Semi truck traffic problems

Since March, several residents who live on Park Street have expressed concerns about safety issues and property damage caused by semi truck traffic through their neighborhood.

Since March, several residents who live on Park Street have expressed concerns about safety issues and property damage caused by semi truck traffic through their neighborhood.

In addition to complaints from Park Street residents, some of the business owners who operate out of buildings near the intersection of Moulton and Park Street have also come forward with the accounts of  how semi trucks coming down Business Highway 69 – which Moulton is a section of – has affected them.

Many of the business owners who have come to Greenville City Council meetings to speak about the issue have mentioned damage in the parking lot of the shopping center that contains Glenda’s Cafe, Illuminate Dance Studio and Cause for Paws.

On Friday, Glenda Yost spoke with the Herald-Banner about the problems she’s had with semi-trucks driving through the parking lot in front of her cafe.

“We had two come through just this morning, but they didn’t damage anything,” Yost said. “But, about a week or two ago, a truck came through her and hit the electrical pole. I didn’t lose electricity, but some of the people across the street did.”

“This time, they hit the pole at around 5 p.m., so it was after business hours, but a few years ago, one knocked my power out while customers were here, and I had to close. Me and a lot of people around here lost income when that happened,” Yost continued.

“Two of my employees have had their cars hit by trucks – included a police officer, whose new patrol car was damaged – and there have been several times when customers have had to get up while eating to move their cars to get out of a truck’s way,” Yost added.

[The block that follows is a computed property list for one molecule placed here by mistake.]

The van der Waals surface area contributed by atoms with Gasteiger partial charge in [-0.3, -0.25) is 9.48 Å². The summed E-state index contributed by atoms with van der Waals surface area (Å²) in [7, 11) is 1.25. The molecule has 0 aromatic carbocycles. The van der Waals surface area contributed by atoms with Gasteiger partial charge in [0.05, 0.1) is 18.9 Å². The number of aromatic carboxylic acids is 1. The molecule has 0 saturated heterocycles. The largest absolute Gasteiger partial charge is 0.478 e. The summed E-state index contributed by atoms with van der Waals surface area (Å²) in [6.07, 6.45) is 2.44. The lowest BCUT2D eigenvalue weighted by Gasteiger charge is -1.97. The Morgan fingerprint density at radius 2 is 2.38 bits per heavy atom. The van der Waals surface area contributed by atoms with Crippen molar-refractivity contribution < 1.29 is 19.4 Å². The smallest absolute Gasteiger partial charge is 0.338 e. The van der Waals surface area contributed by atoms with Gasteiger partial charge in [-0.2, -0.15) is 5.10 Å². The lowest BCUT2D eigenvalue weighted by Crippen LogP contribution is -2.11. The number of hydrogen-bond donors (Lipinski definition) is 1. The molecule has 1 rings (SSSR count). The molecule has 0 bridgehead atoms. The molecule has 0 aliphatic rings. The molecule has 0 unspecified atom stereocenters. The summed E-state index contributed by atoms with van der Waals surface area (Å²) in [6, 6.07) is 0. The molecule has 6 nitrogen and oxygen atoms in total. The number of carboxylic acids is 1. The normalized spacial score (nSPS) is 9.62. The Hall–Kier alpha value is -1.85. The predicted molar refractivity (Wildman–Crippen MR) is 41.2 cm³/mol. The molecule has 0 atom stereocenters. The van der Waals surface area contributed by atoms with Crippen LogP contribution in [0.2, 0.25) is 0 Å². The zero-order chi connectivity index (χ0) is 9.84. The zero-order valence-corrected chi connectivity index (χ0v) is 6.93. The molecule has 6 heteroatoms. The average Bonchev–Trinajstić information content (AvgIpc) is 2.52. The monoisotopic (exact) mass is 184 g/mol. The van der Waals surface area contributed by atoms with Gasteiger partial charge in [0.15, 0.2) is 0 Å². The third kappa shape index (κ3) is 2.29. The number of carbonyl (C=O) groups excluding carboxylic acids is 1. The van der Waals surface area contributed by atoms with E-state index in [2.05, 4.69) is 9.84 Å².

Since the first complaints in March, efforts have been made by city administration to help keep semi trucks out of the heavily residential area by increasing signage saying ‘No Thru Trucks’ for drivers as they exit Interstate 30 and turn onto Moulton Street – which is a section of Business Highway 69.

However, despite increases in signage and enforcement, homeowners and business owners situated near the intersection of Park and Moulton Street continued to have issues like tree limbs falling into their driveways after being broken off by semi trucks and power outages due to utility poles being struck.

In June, representatives from the Texas Department of Transportation told the city council that the city is responsible for any changes made to truck routes within Greenville – even if those truck routes are on designated state highways.

After the input given by TxDOT and still persisting problems with semi truck traffic on Moulton and Park Street, two individuals came to last week’s city council meeting to suggest possible solutions.

One of them, Dennis Mathis, actually met previously with Greenville City Manager Summer Spurlock, TxDOT Area Engineer Martin Gonzalez and Greenville Police Chief Scott Smith in March, to discuss the issue.

He suggested that the city hire a consultant well versed in “traffic flow, truck routes, hazmat requirements, and signage” to help develop a better action plan.

The other individual who spoke at last week’s city council meeting, Rodney Follis, pointed out that truck drivers exiting I-30 onto Moulton aren’t the only ones that need to be considered, but also those exiting from Highway 69, onto Jack Finney – by Forest Park Cemetery – and then onto Moulton may also be contributing to the problem.

In his comments, Follis, pointed out that one of the highway signs pointing down Moulton off of Highway 69, doesn’t have the word “business” on it, and that that could be leading to some of the confusion.

Travis Hairgrove is a news reporter and features writer at the Herald-Banner and covers city government for many municipalities in Hunt County. To reach him outside of business hours, email

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